Official Competition is very obvious in the ways it satirizes the film industry and its pretentious egos. However, that doesn’t mean it’s not funny.
The characters in Official Competition are thin and exaggerated, but they all share the same selfishness. A wealthy businessman (José Luis Gómez) wants to produce a movie to leave behind a legacy, the enigmatic and eccentric auteur he’s chosen to write and direct, Lola Cuevas (Penélope Cruz), wants to explore more experimental horizons despite the source material, and the duelling leading actors (Antonio Banderas, Oscar Martínez) think they have the better method behind their craft. None of these motivations actually circle back to an intention to make a good movie for audiences to enjoy.
The insider commentary provided by filmmkers Mariano Cohn and Gastón Duprat (both co-wrote the screenplay with Andrés Duprat) doesn’t say or do anything that hasn’t already been addressed by other showbiz satires, but the absurd situations that happen during early stages of pre-production are really amusing. Rehearsals include a trust exercise with the actors sitting underneath a boulder, a gross and hilarious make-out session with too many microphones, and an achievement award desecration. The last scenario proves that mean-spirited humour doesn’t always work (especially if the attacks are too random to wrap your head around), but the directorial duo usually finds a way to make the audience laugh during the set-up of each cynical joke.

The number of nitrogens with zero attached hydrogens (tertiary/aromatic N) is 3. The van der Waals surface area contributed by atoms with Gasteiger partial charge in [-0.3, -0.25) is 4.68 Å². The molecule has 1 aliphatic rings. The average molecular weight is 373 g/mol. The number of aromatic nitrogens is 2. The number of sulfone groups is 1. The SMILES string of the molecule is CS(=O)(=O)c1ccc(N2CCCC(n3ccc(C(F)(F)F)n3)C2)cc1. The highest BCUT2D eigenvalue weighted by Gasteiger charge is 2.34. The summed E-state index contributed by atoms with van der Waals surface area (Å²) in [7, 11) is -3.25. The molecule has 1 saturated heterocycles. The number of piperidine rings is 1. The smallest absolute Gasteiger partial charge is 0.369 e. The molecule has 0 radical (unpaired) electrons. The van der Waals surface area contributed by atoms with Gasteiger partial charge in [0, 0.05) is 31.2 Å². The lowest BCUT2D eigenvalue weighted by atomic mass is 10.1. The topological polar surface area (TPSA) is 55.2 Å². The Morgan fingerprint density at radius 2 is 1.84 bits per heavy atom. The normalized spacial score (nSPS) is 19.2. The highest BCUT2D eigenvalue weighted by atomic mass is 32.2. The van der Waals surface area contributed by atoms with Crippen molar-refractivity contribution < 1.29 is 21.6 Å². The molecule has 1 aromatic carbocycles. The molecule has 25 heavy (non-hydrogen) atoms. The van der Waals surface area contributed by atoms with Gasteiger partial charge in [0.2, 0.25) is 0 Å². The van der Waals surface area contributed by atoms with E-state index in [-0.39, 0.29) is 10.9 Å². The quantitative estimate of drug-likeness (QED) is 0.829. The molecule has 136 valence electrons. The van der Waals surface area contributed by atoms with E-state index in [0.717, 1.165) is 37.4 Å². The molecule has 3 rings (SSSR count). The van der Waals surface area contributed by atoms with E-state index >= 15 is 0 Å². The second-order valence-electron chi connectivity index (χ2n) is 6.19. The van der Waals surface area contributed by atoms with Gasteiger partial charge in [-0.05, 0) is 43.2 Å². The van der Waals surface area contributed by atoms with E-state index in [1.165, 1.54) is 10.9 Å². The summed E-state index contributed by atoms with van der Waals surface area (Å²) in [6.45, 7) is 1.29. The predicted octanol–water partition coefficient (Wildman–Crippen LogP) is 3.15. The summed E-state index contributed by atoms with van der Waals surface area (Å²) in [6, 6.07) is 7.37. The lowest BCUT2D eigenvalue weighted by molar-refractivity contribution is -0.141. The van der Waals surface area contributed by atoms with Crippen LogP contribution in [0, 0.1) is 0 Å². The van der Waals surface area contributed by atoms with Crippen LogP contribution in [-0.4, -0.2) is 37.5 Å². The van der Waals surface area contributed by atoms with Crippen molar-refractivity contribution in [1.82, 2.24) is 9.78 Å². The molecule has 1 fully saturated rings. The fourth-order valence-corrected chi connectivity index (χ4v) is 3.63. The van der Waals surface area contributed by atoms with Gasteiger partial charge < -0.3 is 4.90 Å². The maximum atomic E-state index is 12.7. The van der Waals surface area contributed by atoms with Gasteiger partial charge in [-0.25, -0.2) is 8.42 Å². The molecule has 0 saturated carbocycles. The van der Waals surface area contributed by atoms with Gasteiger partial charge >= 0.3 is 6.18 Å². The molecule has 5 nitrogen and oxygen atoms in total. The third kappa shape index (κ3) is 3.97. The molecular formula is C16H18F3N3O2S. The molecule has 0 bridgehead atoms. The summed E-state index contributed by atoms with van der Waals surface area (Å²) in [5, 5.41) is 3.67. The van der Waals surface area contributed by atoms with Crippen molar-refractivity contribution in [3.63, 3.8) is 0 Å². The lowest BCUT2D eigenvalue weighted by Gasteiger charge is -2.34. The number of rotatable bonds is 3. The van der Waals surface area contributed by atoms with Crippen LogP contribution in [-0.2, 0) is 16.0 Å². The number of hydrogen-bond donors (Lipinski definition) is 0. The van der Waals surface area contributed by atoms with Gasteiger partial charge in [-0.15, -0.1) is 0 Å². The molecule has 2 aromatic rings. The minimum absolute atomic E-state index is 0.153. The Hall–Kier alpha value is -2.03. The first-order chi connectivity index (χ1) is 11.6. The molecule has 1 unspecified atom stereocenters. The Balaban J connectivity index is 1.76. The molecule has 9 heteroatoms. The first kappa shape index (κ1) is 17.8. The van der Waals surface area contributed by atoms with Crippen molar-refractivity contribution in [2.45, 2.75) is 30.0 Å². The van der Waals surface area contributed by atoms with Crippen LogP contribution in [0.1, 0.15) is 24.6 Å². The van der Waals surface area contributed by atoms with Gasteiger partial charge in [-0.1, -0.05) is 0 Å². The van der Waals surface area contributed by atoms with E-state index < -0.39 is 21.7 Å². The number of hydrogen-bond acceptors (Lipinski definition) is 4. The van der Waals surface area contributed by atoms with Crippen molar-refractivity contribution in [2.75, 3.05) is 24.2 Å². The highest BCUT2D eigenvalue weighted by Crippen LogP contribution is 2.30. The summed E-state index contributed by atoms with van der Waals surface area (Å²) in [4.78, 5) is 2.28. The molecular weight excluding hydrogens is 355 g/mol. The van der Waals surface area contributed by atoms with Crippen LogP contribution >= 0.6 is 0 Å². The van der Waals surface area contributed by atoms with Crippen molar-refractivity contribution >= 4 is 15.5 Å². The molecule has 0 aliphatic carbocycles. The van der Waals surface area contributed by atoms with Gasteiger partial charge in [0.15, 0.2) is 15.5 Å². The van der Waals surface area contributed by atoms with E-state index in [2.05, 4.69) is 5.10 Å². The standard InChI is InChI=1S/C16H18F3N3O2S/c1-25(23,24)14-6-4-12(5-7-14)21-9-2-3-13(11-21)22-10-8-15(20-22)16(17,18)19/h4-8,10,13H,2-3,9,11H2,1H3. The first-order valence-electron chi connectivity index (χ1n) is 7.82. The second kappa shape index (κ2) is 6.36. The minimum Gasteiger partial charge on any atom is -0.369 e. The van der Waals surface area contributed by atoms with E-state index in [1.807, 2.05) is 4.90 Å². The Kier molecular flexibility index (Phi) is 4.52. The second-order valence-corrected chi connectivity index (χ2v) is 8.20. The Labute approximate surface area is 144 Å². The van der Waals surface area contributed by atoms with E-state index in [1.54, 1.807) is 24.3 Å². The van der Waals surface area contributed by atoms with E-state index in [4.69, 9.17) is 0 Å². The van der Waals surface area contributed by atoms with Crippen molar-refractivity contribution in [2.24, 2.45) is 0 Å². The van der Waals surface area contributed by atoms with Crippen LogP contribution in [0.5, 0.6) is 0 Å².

Though movie goers never catch a glimpse of the finished film, we’re entertained enough with the making-of; a testament to how fascinating it is to watch Cruz, Banderas, and Martínez at work.
Official Competition is now playing at Toronto’s TIFF Bell Lightbox.
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Addison Wylie: @AddisonWylie